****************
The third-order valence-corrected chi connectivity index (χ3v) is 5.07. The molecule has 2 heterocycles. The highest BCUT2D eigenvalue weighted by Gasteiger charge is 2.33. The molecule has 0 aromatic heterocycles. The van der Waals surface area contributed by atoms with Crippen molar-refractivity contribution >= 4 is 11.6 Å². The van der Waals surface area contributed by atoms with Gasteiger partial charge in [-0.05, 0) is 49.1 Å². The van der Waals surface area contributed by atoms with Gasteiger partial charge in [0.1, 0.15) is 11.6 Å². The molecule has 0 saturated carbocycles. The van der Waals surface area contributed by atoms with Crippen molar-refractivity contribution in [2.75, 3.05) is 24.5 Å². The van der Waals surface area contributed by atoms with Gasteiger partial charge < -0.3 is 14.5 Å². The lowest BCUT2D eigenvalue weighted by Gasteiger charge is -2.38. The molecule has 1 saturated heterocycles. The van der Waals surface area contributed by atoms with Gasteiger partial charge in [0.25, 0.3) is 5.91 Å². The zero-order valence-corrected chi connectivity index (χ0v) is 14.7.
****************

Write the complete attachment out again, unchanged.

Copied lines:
The third-order valence-corrected chi connectivity index (χ3v) is 5.07. The molecule has 2 heterocycles. The highest BCUT2D eigenvalue weighted by Gasteiger charge is 2.33. The molecule has 0 aromatic heterocycles. The van der Waals surface area contributed by atoms with Crippen molar-refractivity contribution >= 4 is 11.6 Å². The van der Waals surface area contributed by atoms with Gasteiger partial charge in [-0.05, 0) is 49.1 Å². The van der Waals surface area contributed by atoms with Gasteiger partial charge in [0.1, 0.15) is 11.6 Å². The molecule has 0 saturated carbocycles. The van der Waals surface area contributed by atoms with Crippen molar-refractivity contribution in [2.75, 3.05) is 24.5 Å². The van der Waals surface area contributed by atoms with Gasteiger partial charge < -0.3 is 14.5 Å². The lowest BCUT2D eigenvalue weighted by Gasteiger charge is -2.38. The molecule has 1 saturated heterocycles. The van der Waals surface area contributed by atoms with Gasteiger partial charge in [0.25, 0.3) is 5.91 Å². The zero-order valence-corrected chi connectivity index (χ0v) is 14.7.